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Lawrence County power plant takes another step forward

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By Timothy Puko
Tuesday, May 14, 2013, 12:01 a.m.

A $750 million power plant project in Lawrence County has taken a big step toward reality with the approval of its state air permit by the Department of Environmental Protection.

Industry officials cheered the decision disclosed by the DEP over the weekend as possibly the biggest hurdle New Jersey-based LS Power had to clear to build the Hickory Run Energy Station.

“We viewed the air permit as kind of the keystone permit for the project,” project manager Casey Carroll said. “When we feel like the market conditions are right, then we will be able to go ahead and complete the project.”

The company is still studying funding and applying for “minor” construction, storm water and erosion and sediment permits with the goal of starting construction in North Beaver by 2014, Carroll said.

While experts agreed that the permit is an important step for the project, they were split on the larger ramifications. It is one of nine projects trying to capitalize on a bounty of cheap shale gas in the region, a crowded competition for space on the electric grid to replace a wave of retiring coal-fired generators.

But if this plant, at a 900-megawatt capacity, can get a permit, it might be a good sign for all of them, said Gregory Reed, director of the Power & Energy Initiative at the University of Pittsburgh. Eight of them, including a proposed Westmoreland County project, are between 650 and 1064 megawatts, reversing a recent trend of building small plants producing 25 to 50 megawatts, he said.

“It's great to see us now starting to become a part of the major infrastructure of energy development, rather than just a location for resource potential,” Reed said. “I think there's a lot of economic development that will come with a generating station like this.”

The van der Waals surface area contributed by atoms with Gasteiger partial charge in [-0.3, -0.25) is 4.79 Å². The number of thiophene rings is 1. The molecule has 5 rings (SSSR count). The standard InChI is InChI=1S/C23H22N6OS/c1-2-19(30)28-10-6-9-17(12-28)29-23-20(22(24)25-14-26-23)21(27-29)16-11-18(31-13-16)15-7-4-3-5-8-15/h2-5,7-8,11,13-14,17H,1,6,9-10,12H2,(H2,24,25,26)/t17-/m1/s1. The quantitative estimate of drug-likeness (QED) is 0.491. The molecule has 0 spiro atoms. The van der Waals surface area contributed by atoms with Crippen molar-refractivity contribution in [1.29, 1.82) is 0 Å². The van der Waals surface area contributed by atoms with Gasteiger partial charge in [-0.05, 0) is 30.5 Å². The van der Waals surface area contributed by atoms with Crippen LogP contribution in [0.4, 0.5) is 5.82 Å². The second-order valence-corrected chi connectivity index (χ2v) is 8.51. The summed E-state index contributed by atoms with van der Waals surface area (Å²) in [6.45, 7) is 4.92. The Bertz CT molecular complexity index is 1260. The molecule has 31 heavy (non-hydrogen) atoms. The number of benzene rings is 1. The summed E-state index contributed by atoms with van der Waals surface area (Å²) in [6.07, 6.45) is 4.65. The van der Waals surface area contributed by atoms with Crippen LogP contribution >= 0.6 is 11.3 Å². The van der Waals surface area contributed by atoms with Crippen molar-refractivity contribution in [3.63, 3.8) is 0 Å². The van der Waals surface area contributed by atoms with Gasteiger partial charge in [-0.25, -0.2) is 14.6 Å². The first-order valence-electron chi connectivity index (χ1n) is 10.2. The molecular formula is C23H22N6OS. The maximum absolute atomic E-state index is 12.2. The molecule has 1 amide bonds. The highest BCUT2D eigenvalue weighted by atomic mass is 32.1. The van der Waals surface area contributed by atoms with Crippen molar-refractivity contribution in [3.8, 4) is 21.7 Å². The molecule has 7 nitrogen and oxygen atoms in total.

Company officials have projected about 500 workers during a two-year construction, followed by about 25 permanent employees to operate the plant. The plant will be built on land vacant since the 1960s, a former American Cyanamid Co. explosives manufacturing plant just east of state Route 551.

A DEP spokesman said the plant needed the permit by May to take part in regional utility auctions that started on Monday, though Carroll said he couldn't comment on financial details. If it's in those auctions, its performance there could be critical to its success, said Jake Smeltz, president of the Electric Power Generation Association.

The auctions bid out future capacity years in advance, which helps finance plant construction for the companies that use it. And while natural gas prices are theoretically low enough for it to be a star, other factors have limited it to winning only about a third of the future capacity that's been auctioned in past years, Smeltz said. Several plants that have pursued long-term purchase contracts outside of that wholesale market are still looking, he added.

“The markets right now are very difficult,” he said. “Natural gas should be thriving, yet the current conditions in the marketplace are frustrating gas developers. I think those gas developers who have been successful will have to have been ahead of the curve.“

Timothy Puko is a staff writer for Trib Total Media. He can be reached at 412-320-7991 or

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